If you fail to follow up with a pre-authorisation within its holding period of 7 days, the issuing bank will release the on-hold funds back to the customer, removing the transaction. This form of denied transaction is known as 'falling off'. When this happens, you may incur a 'misuse fee' for authorisations that have not been settled within the given time parameter.
Similarly, if you choose to extend the 'hold' for too long, customers may be inclined to move funds around, affecting your transaction or potentially denying it altogether.
Thankfully, pitfalls such as these can be avoided by ensuring you settle the authorisation well within the holding period. The length of this will depend upon your industry and the circumstances surrounding the transaction.
When issuing pre-authorisations with Pomelo Pay, the holding period is 7 days. If you make sure to follow up with the pre-authorisation within that period, you won’t have to worry about incurring a misuse fee.
There are plenty of advantages to using deposits to secure business transactions. Let's take a look at some of the core benefits.
Mitigate risk: By taking a deposit, you're reducing the risk of non-payment from rogue clients. By requesting a deposit upfront, you'll also weed out the customers who don't pay, saving you time and money in the long run.
Ease your cash flow: Getting a deposit upfront means that part of the fee is in your business account for longer. As well as creating additional interest, this extra cash can be put towards resources, materials and day-to-day expenses.
Secure the sale: When a client pays a deposit for a booking or service, they are committing to a binding, often non-refundable agreement for full payment once the sale is complete. So as a business owner, you can be sure the client is fully invested in the sale from the get-go.
The disadvantage of using a deposit is that there is no sure-fire way to ensure you receive payment in full. Unlike pre-authorisation, deposits allow customers to slip away without paying, ultimately exposing you to financial loss.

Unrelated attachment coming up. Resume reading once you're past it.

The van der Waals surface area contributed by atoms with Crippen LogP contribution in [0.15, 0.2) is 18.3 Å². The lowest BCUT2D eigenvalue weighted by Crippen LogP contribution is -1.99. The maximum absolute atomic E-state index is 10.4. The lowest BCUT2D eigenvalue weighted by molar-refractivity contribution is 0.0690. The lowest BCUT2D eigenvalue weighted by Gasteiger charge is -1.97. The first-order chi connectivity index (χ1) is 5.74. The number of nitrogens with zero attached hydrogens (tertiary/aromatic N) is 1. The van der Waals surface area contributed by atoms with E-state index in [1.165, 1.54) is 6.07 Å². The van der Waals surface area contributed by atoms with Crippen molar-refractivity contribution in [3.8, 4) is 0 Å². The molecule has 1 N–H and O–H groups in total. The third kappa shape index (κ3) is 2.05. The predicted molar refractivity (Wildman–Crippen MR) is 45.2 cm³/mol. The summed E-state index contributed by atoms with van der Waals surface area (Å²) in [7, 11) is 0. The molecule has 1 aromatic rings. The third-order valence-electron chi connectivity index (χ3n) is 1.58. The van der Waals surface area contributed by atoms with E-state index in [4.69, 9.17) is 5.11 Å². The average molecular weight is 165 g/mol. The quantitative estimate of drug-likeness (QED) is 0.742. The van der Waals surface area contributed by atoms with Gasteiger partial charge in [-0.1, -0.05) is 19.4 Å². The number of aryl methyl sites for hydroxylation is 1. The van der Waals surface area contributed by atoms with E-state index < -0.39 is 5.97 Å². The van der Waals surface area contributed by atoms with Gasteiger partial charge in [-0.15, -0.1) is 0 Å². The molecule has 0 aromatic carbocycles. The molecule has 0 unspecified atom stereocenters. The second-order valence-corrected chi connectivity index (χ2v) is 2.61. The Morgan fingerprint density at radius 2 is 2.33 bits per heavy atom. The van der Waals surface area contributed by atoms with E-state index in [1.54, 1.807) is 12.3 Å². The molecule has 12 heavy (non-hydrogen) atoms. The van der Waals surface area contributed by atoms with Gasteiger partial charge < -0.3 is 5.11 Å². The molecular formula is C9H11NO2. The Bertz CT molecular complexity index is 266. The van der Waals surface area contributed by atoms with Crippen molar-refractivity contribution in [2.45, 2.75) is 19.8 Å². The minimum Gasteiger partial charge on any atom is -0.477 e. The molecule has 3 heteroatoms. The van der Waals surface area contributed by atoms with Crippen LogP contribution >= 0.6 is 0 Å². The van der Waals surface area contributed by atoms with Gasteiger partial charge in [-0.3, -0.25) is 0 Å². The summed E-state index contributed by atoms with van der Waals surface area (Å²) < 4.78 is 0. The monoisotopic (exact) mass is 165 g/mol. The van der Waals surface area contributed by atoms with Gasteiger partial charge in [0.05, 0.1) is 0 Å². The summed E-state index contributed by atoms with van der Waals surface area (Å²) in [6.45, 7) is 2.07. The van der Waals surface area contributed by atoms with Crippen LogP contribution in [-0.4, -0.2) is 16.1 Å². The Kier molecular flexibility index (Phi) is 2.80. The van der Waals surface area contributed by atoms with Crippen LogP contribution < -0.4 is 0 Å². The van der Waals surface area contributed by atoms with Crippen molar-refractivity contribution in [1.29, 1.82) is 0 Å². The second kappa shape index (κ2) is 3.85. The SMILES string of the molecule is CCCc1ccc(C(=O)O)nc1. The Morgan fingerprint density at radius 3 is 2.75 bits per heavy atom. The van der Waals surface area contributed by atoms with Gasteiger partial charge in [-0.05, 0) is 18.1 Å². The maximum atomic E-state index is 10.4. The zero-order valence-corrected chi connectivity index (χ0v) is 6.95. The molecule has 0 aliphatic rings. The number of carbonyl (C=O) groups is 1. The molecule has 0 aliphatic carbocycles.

The other disadvantage is that some customers may not be happy committing a deposit upfront, and might prefer working with a company that doesn’t take deposits or uses pre-authorisations instead.
Both pre-authorisations and deposits are used across a wide range of industries, from hotels and rental agencies, to tour operators and construction companies.
In hotels, pre-authorisation enables funds to be held either at the booking stage or during check-in. As well as making the whole booking process more manageable for customers, pre-auths also guarantee that when a customer checks out, there are reserved funds available to cover any additional charges they may have incurred. These include spa visits, additional room service, or damage to the room.
Construction companies might prefer deposits, particularly those hiring out expensive pieces of equipment. The reserved funds act as a 'security deposit', protecting their business assets from loss, damage or theft. Similarly, car rental agencies may use deposits to ensure the car is returned without damage, with a full tank of fuel.
At Pomelo Pay, our customers include resorts in the Maldives and hotels like the Hyatt which use pre-authorisations and deposits regularly when managing customers.
It's clear that both pre-authorisation and deposits have significant advantages for businesses, and can help make payment flow with customers a lot easier. With Pomelo Pay, we’ve made it easy to take both types of payments using payment links.